On Saturday afternoon I found myself grating chocolate – a jaw-clenchingly fiddly activity – for a chocolate pâté I was making. Yes, you read that correctly; chocolate pâté. It was an everything-free recipe (as in no gluten, refined sugar or dairy) I had cut out of a magazine over a year ago. Made in a loaf tin from a mixture of organic cacao powder, walnuts (soaked overnight to remove enzyme inhibitors – so the recipe said), maple syrup, tahini, grated chocolate and pure vanilla extract, it was actually very good – especially when garnished with berries – if very rich.

But I don’t recommend grating chocolate as a relaxing activity; it flies everywhere a bit like polystyrene beans and I ended up breaking a much-loved Pyrex dish in my attempts to sweep up the chocolate confetti littering the kitchen bench. I was rushing – hence the jaw clenching bit – as I’d done my beach cardio routine (see my last blog post) in the morning, washed the floors, cleaned Bertie’s ears, done a few loads of laundry and washed up all the pots and pans left over from making coq-au-vin the night before for a meals-on-wheels catch-up with a girlfriend, and now I had a 3.30pm appointment to get to. After that I just had time to bolt round the block with the dog child before heading across town – complete with grid-locked Saturday night traffic (argh!!!) – to meet friends at the cinema.

I studied Far From the Madding Crowd for my O’ levels at school (that dates me…) and know and love the book and the 1967 film with Julie Christie and Alan Bates. The 2015 adaptation is good; Carey Mulligan is excellent as Bathsheba Everdene and who can fail to be swept away by the rolling Dorset countryside? I’m not sure Matthias Schoenaerts’ Gabriel Oak has quite the same humble earthiness as Alan Bates’ character, but it was a fine film nevertheless and I got to SIT DOWN! Over drinks with my friends after the film, they talked variously of a holiday in Bali, sleeping in and siestas. Green with envy, by 10pm I was beginning to flag, my batteries seriously flat.

The next day I was up and out with Bertie and then across town again for a sumptuous birthday feast prepared in honour of a friend’s birthday. We all took a dish – from Greek rabbit casserole to chicken and fennel meatballs to the most divine lemon cheesecake and my chocolate pâté. A marvellous time was had by all but it was 6pm by the time I got home. Sated but happy, I was also exhausted and in bed by 9.30pm, which was bliss after three nights out and about.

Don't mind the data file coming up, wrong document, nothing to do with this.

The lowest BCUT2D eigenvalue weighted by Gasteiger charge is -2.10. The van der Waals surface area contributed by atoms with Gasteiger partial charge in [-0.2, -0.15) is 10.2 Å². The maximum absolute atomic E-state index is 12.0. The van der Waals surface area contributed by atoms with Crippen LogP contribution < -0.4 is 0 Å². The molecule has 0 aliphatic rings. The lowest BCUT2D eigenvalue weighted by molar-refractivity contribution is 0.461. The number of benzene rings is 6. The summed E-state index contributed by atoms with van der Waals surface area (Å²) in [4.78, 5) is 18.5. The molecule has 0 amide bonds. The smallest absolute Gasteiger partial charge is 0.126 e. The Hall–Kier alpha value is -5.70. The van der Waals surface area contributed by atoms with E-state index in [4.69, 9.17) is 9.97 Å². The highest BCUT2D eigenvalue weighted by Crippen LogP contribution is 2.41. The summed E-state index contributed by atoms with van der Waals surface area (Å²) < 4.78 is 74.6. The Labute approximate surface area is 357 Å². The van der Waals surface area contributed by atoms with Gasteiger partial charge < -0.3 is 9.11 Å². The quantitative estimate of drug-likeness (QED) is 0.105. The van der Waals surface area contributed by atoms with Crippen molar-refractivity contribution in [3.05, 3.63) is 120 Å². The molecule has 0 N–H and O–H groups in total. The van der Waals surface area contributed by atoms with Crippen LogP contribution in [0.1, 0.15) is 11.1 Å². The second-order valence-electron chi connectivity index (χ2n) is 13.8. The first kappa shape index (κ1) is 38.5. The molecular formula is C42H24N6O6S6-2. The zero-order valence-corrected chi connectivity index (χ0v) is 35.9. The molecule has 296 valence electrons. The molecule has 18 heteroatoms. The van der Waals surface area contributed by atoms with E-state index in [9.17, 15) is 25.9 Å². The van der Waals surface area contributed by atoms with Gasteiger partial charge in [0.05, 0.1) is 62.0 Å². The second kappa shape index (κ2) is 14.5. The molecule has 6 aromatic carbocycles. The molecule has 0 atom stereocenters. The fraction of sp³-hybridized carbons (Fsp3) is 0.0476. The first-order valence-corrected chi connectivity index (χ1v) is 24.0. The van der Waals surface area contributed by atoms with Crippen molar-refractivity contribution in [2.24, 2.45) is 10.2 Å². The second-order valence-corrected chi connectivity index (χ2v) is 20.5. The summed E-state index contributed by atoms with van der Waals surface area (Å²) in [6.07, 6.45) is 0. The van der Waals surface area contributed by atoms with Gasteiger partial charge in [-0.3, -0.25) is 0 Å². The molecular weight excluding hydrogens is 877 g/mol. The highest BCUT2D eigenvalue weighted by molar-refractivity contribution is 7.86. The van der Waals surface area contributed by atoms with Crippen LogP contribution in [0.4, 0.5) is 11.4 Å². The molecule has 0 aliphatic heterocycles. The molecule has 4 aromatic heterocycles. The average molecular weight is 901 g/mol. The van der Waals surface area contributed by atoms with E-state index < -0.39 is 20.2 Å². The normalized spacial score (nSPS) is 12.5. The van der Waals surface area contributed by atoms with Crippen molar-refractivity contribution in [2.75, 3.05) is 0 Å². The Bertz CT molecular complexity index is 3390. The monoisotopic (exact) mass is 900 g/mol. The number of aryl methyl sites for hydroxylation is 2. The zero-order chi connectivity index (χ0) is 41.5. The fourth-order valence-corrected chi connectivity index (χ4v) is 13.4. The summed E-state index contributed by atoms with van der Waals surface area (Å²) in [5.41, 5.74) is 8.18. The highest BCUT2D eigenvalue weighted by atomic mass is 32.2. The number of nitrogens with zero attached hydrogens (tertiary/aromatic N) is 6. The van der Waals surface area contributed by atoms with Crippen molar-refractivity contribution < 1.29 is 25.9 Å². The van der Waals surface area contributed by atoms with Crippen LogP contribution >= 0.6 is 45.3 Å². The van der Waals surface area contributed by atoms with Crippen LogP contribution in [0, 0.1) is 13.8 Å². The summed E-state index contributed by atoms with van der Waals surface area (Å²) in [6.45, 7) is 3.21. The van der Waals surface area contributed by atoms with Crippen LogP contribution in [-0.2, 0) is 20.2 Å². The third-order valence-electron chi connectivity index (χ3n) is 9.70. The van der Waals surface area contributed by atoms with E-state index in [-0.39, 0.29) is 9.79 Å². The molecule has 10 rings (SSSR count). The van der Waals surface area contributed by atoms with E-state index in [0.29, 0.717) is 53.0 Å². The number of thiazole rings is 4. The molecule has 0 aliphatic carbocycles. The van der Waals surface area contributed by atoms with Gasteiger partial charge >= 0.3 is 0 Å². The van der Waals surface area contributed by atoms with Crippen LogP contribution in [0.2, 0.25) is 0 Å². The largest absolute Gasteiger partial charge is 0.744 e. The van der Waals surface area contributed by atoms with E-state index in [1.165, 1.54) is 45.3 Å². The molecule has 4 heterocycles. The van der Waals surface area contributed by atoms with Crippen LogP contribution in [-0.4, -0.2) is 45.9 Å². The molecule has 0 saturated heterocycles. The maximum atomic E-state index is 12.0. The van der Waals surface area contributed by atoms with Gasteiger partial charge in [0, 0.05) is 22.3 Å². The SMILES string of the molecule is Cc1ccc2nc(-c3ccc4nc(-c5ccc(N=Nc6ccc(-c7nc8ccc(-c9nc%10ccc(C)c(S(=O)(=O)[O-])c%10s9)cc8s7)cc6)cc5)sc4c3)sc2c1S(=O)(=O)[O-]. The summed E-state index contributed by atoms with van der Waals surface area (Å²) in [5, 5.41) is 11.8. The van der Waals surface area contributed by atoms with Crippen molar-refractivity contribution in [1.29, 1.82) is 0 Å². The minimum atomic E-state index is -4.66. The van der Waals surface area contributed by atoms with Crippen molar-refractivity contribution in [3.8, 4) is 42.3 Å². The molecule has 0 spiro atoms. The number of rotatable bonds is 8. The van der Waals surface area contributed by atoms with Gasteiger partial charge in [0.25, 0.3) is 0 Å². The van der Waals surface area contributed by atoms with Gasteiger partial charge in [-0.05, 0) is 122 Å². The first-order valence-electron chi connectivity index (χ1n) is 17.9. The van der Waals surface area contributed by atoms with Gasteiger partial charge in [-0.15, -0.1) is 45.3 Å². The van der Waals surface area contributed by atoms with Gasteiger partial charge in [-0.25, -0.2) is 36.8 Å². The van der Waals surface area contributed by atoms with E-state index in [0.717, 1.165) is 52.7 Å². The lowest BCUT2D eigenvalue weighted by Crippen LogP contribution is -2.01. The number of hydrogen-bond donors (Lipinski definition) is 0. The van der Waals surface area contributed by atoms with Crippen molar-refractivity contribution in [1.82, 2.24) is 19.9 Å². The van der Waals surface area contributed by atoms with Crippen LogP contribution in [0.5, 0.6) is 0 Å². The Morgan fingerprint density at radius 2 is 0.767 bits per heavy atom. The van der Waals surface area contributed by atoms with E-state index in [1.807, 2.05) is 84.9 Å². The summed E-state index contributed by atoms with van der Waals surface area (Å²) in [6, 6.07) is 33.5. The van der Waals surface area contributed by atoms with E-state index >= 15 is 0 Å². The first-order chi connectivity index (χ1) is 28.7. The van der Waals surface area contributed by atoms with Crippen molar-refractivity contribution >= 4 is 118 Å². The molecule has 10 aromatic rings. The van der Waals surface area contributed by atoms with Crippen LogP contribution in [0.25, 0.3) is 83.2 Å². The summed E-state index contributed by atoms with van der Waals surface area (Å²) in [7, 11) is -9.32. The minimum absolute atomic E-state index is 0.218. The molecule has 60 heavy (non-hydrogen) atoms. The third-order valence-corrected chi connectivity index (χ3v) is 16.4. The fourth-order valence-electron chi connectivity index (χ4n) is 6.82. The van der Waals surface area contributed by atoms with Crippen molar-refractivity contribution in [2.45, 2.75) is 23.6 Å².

So, come Monday morning, by which time I was once again bright-eyed and bushy-tailed, I was particularly interested to read a blog post by motivational coach and author Andrew Jobling and to watch a video by Brendon Burchard of the High Peformance Academy. Both had content that really interested me, and after a choc-a-bloc weekend, the timing seemed perfect. Jobling’s blog was all about ‘do or die’ non-negotiable goals – I’m thinking writing a book – and how to stick to them, whatever life throws at you. Birthday feasts apart, committing to writing means keeping a day or afternoon free a week even if it means saying ‘No’ to a lunch or seeing a friend. It’s called commitment – and a healthy measure of self-belief comes in handy too.

But how do we stick to our goals when so many other things compete for our time and attention? Because everyone is busy. Burchard talks about getting into the right mindset and having focus and clarity. He asks if we can envision – really see, feel and sense – ourselves achieving the goal, as in becoming our future selves. Have any other wannabe authors pictured themselves holding a finished book at the launch party? I like his tip about programming in some quick wins to keep the motivation going and about gathering supportive people and mentors around you. And my favourite – given my choc-a-bloc tendency – is Bandwith Belief. This is where you ask yourself if the goal or activity is something that you have enough time or focus to do well.

Burchard – and he has a very compelling style – claims that we can all get 30 minutes to an hour back each day. Really?! But he’s not one of those lifestyle gurus who tell you to get up half an hour earlier each day. On the contrary, he advocates getting up to 50 minutes more sleep. But he does recommend avoiding distractions such as trashy TV or clicking through to banal or non-essential links on social media. The trouble is that I am not doing any of those things anyway – some weeks I don’t even turn the TV on and I go for days without looking at Facebook. But there is something I could do less of – and that’s housework.

And I’m not the only one harassed by housework. My recent Airbnb guest, GP, asked if I did all the cleaning myself, remarking that there was quite a lot of floor to clean (ah, sympathy, how nice!). She lives in a small apartment in Singapore but has one of those robot cleaners. As long as you take up any floor rugs (the robot might try and eat them), she says they are pretty effective. The conversation at the birthday feast also turned to computerised cleaners. In fact my friend Di is thinking of putting her birthday money towards one of these automated floor mops. And why not if it gives you more time to focus on more important things?

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Right now, either human cleaners or robots seem an attractive solution to broadening my Bandwidth! But I’m still intrigued to watch Burchard’s video on how to increase productivity by 30%. He says you can do that by working less and reducing stress. Sounds good, doesn’t it? Stay tuned for my next post. Meanwhile I could do with a robot at work to write grant and funding applications…